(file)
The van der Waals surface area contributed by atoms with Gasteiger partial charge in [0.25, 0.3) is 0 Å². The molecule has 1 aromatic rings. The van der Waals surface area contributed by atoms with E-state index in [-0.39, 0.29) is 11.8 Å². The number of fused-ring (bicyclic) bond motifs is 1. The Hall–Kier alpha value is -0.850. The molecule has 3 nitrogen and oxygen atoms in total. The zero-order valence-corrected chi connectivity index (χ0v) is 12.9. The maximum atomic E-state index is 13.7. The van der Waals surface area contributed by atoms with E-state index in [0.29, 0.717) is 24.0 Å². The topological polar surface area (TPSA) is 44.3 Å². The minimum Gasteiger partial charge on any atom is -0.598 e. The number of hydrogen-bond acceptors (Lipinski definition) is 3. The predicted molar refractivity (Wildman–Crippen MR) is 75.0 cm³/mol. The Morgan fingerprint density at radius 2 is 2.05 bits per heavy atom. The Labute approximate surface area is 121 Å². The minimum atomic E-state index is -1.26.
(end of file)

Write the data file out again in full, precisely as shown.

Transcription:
The van der Waals surface area contributed by atoms with Gasteiger partial charge in [0.25, 0.3) is 0 Å². The molecule has 1 aromatic rings. The van der Waals surface area contributed by atoms with E-state index in [-0.39, 0.29) is 11.8 Å². The number of fused-ring (bicyclic) bond motifs is 1. The Hall–Kier alpha value is -0.850. The molecule has 3 nitrogen and oxygen atoms in total. The zero-order valence-corrected chi connectivity index (χ0v) is 12.9. The maximum atomic E-state index is 13.7. The van der Waals surface area contributed by atoms with E-state index in [0.29, 0.717) is 24.0 Å². The topological polar surface area (TPSA) is 44.3 Å². The minimum Gasteiger partial charge on any atom is -0.598 e. The number of hydrogen-bond acceptors (Lipinski definition) is 3. The predicted molar refractivity (Wildman–Crippen MR) is 75.0 cm³/mol. The Morgan fingerprint density at radius 2 is 2.05 bits per heavy atom. The Labute approximate surface area is 121 Å². The minimum atomic E-state index is -1.26.